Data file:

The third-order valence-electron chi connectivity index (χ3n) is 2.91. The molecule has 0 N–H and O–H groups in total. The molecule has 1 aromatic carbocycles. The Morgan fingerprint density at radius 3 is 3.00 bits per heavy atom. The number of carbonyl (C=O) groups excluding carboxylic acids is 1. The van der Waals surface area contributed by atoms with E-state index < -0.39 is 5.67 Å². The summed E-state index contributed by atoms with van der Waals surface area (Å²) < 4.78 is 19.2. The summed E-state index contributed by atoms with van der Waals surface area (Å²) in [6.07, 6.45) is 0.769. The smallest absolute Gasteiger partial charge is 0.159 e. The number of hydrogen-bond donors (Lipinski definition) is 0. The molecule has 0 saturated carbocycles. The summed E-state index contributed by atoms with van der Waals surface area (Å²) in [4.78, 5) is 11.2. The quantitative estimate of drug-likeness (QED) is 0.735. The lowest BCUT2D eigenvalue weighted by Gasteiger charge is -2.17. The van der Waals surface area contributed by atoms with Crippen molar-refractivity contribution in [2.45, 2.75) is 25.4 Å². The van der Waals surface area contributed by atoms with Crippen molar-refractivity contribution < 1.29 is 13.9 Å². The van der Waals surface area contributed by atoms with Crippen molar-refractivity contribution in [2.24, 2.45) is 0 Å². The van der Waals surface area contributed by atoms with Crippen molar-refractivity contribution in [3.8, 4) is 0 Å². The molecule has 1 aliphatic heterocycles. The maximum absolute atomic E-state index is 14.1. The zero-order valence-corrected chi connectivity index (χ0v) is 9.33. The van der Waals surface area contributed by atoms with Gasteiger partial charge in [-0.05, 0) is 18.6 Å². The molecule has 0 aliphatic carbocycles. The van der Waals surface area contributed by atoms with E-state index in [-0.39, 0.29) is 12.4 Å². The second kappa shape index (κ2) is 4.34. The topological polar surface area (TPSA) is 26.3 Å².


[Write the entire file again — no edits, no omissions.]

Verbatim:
The third-order valence-electron chi connectivity index (χ3n) is 2.91. The molecule has 0 N–H and O–H groups in total. The molecule has 1 aromatic carbocycles. The Morgan fingerprint density at radius 3 is 3.00 bits per heavy atom. The number of carbonyl (C=O) groups excluding carboxylic acids is 1. The van der Waals surface area contributed by atoms with E-state index < -0.39 is 5.67 Å². The summed E-state index contributed by atoms with van der Waals surface area (Å²) < 4.78 is 19.2. The summed E-state index contributed by atoms with van der Waals surface area (Å²) in [6.07, 6.45) is 0.769. The smallest absolute Gasteiger partial charge is 0.159 e. The number of hydrogen-bond donors (Lipinski definition) is 0. The molecule has 0 saturated carbocycles. The summed E-state index contributed by atoms with van der Waals surface area (Å²) in [4.78, 5) is 11.2. The quantitative estimate of drug-likeness (QED) is 0.735. The lowest BCUT2D eigenvalue weighted by Gasteiger charge is -2.17. The van der Waals surface area contributed by atoms with Crippen molar-refractivity contribution in [2.45, 2.75) is 25.4 Å². The van der Waals surface area contributed by atoms with Crippen molar-refractivity contribution < 1.29 is 13.9 Å². The van der Waals surface area contributed by atoms with Crippen molar-refractivity contribution in [2.24, 2.45) is 0 Å². The van der Waals surface area contributed by atoms with Crippen molar-refractivity contribution in [3.8, 4) is 0 Å². The molecule has 1 aliphatic heterocycles. The maximum absolute atomic E-state index is 14.1. The zero-order valence-corrected chi connectivity index (χ0v) is 9.33. The van der Waals surface area contributed by atoms with Gasteiger partial charge in [-0.05, 0) is 18.6 Å². The molecule has 0 aliphatic carbocycles. The van der Waals surface area contributed by atoms with E-state index in [-0.39, 0.29) is 12.4 Å². The second kappa shape index (κ2) is 4.34. The topological polar surface area (TPSA) is 26.3 Å².